Detroit Mercy’s Antoine Davis banks on a valuable NBA skill to make the league — Andscape
CHICAGO — No matter how hard Antoine Davis focused under the watchful eyes of various NBA scouts, coaches, and executives last weekend, he couldn’t help but hear a loyal supporter who pleaded for players to pass his hero the ball.
“I heard every word,” Davis said of 6-year-old Mekhi Dildy, the grandson of former Detroit Mercy assistant coach Tracy Dildy. “I was afraid they were going to kick him out. He’s special to me because he’s such a big fan.”
That encouragement inspired Davis during NBA G League Elite Camp at the Wintrust Arena in the Near South Side of Chicago from May 13-May 14. The camp provided draft prospects an opportunity to showcase themselves in 5-on-5 games and strength and agility drills. A solid performance could have earned Davis an invitation to the NBA draft combine to play against some of the top 2023 draft-eligible players.
It was the latest opportunity for Davis, the two-time Horizon League Player of the Year with Detroit Mercy, to display the skills that gained him notoriety this season in his quest to become the career scoring leader in college basketball. In his final game in March at Youngstown State in the conference tournament quarterfinals, Davis scored 22 points in the loss, and finished three points shy of tying “Pistol” Pete Maravich’s NCAA Division I career scoring mark of 3,667 points.
Maravich set the mark in three seasons at LSU (1967-1970) without the 3-point arc or a shot clock. In five seasons, Davis became college basketball’s all-time leader in 3-pointers made (588). And his average of 4.08 3-pointers per game is third-best in NCAA history.
Davis’ chase didn’t come without controversy, especially when Detroit Mercy, which had a losing record, became a possible candidate to play in the College Basketball Invitational (CBI). The pay-for-play 16-team tournament brought criticism from Maravich’s son, Jaeson, and some of Maravich’s college teammates. They said it unfairly allowed Davis to pad his scoring numbers.
The CBI did not offer an invitation, ending Davis’ bid. He remains satisfied with his effort.
“Of course, you want to break the record, but to be mentioned in the same breath with a guy I learned from by watching YouTube videos is something special,” Davis said. “It’s a record that probably won’t be touched for a long time, so [I’m] OK with being No. 2.”
Since his historic pursuit, Davis won the men’s College Slam 3-Point Contest during the NCAA Final Four in Houston in March. He made 19-of-25 shots to advance to the semifinals, and 15-of-25 to reach the finals. He shot 18-of-25 to win the title over Missouri guard D’Moi Hodge.
“It was special winning the 3-point contest on a big stage like that,” Davis said. “I was also happy to do it for my school. It was a big thing for me to win something like that in a city where I grew up, and where I learned the game from people like coach John Lucas, [and former NBA players] Ricky Davis and Mike James.”
In Chicago, Davis came off the bench in the scrimmage May 13. He made his presence known moments after entering the game with a 3-pointer from the right wing. Moments later, he splashed another 3-pointer from near the top of the key, and followed that with a step-back 3.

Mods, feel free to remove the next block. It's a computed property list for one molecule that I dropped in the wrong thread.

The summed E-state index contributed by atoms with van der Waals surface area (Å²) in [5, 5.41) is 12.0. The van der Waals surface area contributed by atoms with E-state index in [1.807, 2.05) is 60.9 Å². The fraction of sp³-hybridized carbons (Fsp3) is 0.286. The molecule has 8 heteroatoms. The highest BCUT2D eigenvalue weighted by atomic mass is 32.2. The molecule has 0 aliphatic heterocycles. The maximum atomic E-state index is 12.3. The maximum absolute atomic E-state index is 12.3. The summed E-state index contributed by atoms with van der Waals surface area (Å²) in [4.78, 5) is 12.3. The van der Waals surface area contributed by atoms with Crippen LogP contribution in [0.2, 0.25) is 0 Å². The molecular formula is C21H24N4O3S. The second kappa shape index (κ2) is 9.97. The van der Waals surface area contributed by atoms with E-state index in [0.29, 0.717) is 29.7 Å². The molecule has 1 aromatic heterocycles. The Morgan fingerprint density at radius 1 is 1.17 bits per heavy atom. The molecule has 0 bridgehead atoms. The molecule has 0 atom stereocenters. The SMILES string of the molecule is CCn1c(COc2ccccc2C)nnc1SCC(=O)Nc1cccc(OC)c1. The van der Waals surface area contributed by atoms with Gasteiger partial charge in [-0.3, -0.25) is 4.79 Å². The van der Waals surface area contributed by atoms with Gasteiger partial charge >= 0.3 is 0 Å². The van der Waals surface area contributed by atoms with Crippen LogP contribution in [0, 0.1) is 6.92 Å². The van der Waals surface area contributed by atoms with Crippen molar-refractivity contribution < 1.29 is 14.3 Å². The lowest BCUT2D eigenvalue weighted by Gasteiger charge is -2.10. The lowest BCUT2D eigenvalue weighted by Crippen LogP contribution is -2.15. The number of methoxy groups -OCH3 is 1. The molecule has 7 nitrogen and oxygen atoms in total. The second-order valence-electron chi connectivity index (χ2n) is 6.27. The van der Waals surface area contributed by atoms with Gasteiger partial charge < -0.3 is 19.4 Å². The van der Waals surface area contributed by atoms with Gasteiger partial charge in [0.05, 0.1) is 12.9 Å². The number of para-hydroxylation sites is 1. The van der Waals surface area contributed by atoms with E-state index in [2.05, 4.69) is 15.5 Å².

Davis played point guard in about half of his 22 minutes. He was credited with one assist, but missed out on another when he saved the ball from going out of bounds and made a baseball pass in the lane, but his teammate’s shot came up short.
Dildy was impressed by the effort.
“Of course, the whole world knows he’s one of the best shooters in the world, so it was important for him to show he can do other things, and he did,” Dildy said. “He was vocal, he ran the floor and he sacrificed his body by taking a couple of charges.”
Davis shot 4-of-9 from 3-point range and finished with 12 points (tied with three other players for the lead). He had two rebounds and one blocked shot.
“I wanted to prove I was more than just a scorer,” Davis said. “I also wanted to show I could play defense.”
On Sunday, Davis didn’t have his best game defensively. He was taken off the dribble at least twice when his man got past him. He also had four turnovers. But Davis made up for it with three steals, two rebounds and 4-of-8 from 3-point range. He and teammate Drew Peterson, a guard for USC, led all scorers with 14 points each.
Davis’ eight 3-pointers over the weekend led all players. And he was either first or second in several shooting exercises:
Shooting off the dribble — 93.3% (28 of 30)
3-point star drill — 72% (18/25)
Side-Mid-Side — 66.7% (20/30)
Spot-up shooting — 80% (20/25)
Free throw — 100% (10-10)
Despite his effort, Davis was not among the eight players selected to participate in this week’s NBA draft combine. It may have been due to lapses on defense and being more of a scorer at just 6-feet-1 and 165 pounds than a distributor. Davis averaged 4.1 assists per game over his career. He had the green light in college; he may have to develop other skills on the next level.
Davis remains encouraged.
“I’m not mad because I played as well as I could’ve possibly played to have a chance to participate in the NBA combine,” Davis said. “I’ve been through so much adversity with the record and not being highly recruited out of high school. I’m fine with working my way in getting [to the NBA].”
One scout from the Western Conference, who declined to be identified, said Davis played well enough to get an invitation, and he expects at least 15 NBA teams will call him in for individual workouts.
“I see him getting drafted in the second round anywhere from 55 to 60,” the scout said. “He has an NBA skill: He can shoot the ball.”